Second Georgetown professor leaves after colleague sacked for saying ‘black students perform “at the bottom”' over Zoom

A SECOND Georgetown professor has parted ways with the university after his colleague was sacked for saying "black students perform 'at the bottom'" over a Zoom call.

David Batson – who was first placed on administrative leave "pending an investigation by the Office of Diversity, Equity and Affirmative Action, the results of which will inform our next steps" – has now resigned.

Georgetown confirmed to WTOP News in Washington, DC that Batson's resignation was submitted and accepted by Georgetown Law Dean Bill Treanor.

His resignation comes after his colleague Sandra Sellers was recorded in a now-viral Zoom video saying "black students perform 'at the bottom' and are 'jumbled.'"

The short video clip, which has since obtained more than 1million views, was shared to Twitter on Wednesday – prompting an investigation.

Sellers was fired on Thursday following an investigation by the University’s Office of Institutional Diversity, Equity & Affirmative Action.

The Twitter post showed the now-former Georgetown Law Professors – Sellers and Batson – and claimed they were "being openly racist on a recorded Zoom call."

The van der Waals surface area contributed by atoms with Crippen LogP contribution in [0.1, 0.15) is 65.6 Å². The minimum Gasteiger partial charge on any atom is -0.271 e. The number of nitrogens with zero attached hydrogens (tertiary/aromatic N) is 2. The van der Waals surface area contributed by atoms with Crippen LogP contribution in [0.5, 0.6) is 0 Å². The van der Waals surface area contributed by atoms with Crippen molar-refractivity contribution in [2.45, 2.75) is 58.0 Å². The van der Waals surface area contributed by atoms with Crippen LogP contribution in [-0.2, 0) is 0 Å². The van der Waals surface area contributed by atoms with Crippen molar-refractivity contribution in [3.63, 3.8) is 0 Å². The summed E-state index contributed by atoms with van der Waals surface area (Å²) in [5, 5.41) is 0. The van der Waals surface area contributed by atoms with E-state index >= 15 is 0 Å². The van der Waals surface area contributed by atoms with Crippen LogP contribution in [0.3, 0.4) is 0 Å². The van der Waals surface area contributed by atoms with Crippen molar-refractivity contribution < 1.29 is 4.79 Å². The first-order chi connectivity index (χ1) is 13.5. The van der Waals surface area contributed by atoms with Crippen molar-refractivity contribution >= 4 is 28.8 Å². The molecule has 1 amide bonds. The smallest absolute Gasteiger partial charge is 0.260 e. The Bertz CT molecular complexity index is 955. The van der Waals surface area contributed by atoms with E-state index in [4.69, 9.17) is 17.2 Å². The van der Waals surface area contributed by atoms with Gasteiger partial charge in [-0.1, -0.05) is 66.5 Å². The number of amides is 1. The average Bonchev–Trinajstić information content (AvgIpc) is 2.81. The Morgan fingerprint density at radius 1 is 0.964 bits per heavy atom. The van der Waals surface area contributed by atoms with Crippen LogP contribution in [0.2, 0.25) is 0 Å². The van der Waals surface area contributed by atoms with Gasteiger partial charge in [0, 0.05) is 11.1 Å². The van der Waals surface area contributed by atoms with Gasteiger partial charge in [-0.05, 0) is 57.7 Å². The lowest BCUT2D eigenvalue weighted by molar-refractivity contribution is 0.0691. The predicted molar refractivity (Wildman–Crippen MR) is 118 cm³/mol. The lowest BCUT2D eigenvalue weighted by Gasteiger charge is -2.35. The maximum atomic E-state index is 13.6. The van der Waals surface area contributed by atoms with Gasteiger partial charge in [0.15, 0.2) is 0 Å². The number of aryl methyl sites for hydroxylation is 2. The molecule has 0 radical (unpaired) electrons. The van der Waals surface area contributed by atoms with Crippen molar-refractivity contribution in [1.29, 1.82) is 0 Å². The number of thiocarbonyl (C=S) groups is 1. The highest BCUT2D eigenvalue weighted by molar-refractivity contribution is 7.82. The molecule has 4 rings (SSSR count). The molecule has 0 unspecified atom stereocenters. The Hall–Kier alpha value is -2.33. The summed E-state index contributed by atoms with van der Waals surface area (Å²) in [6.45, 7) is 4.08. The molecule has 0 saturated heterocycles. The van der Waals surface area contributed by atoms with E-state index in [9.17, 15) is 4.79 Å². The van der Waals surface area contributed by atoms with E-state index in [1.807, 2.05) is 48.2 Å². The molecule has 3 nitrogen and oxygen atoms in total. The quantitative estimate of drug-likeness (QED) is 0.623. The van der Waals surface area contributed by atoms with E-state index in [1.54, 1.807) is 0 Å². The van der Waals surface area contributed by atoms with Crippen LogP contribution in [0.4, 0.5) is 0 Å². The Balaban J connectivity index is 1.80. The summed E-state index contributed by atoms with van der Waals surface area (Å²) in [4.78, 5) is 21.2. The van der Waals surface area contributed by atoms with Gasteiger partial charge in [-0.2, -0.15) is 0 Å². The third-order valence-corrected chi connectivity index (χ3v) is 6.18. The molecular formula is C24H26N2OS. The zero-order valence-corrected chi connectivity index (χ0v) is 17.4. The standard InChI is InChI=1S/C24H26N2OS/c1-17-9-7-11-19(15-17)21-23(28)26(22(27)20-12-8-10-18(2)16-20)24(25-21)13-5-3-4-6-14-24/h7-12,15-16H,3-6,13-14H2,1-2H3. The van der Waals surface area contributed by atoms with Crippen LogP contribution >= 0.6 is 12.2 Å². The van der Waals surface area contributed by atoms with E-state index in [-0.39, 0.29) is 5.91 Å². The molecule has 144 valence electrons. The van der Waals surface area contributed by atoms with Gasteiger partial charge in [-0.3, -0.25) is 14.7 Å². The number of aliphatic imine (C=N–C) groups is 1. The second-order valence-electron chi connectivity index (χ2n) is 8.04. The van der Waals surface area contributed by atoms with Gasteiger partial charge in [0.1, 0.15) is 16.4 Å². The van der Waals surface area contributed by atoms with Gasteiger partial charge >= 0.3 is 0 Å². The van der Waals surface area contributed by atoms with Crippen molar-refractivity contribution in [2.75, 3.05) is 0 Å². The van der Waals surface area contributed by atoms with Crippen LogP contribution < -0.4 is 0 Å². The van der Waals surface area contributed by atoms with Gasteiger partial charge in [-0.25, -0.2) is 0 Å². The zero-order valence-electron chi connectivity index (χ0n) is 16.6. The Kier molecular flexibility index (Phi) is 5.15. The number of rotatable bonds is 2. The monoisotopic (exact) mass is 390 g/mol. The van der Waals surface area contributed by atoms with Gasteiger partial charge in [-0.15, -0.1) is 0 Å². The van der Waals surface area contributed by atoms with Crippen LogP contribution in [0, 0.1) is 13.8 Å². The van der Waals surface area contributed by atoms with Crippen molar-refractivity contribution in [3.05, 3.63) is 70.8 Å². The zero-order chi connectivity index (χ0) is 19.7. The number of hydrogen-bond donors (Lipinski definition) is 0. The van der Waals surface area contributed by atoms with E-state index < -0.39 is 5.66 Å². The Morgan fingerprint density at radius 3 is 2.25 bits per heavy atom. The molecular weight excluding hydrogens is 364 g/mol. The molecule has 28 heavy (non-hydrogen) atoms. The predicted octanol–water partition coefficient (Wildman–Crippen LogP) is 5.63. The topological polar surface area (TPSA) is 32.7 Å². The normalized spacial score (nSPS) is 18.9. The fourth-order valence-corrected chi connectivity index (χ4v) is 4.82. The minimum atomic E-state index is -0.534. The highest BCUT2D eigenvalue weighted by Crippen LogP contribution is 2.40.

The footage, shared by a student who denounced the conversation as "beyond unacceptable" shows Sellers saying: "You know what? I hate to say this… I end up having this angst every semester that a lot of my lower ones are blacks.

"Happens almost every semester. And it’s like, oh come on.

"It’s some really good ones, but there are usually some that are just plain at the bottom. It drives me crazy."

At the start of the clip, Sellers told her colleague: "They were a bit jumbled."

Batson – was seen on the Zoom call nodding and saying "Yup" – was placed on administration leave Thursday.

Another video clip of the Zoom call showed Batson responding to Seller.

He said: "What drives me crazy is, you know, the concept of how that plays out. And whether that is… you know, my own perceptions playing in here and when certain, my own, you know, my own unconscious biases, you know, playing out in the scheme of things."

Treanor quickly shared a message to the school's law community to explain the consequences Sellers and her colleague, Batson, faced.

The Dean's statement read: "As I wrote to you last night, I am appalled that two members of our faculty engaged in a conversation that included reprehensible statements concerning the evaluation of Black students.

"I informed Professor Sellers that I was terminating her relationship with Georgetown Law effective immediately. During our conversation, she told me that she had intended to resign.

"As a result of my decision, Professor Sellers is no longer affiliated with Georgetown Law."

Treanor concluded his statement by insisting "this is by no means the end of our work to address the many structural issues of racism reflected in this painful incident, including explicit and implicit bias, bystander responsibility, and the need for more comprehensive anti-bias training."

He continued: "This is a matter of great concern to me. I will be writing to you soon with a range of actions and changes that we will implement to address these issues..

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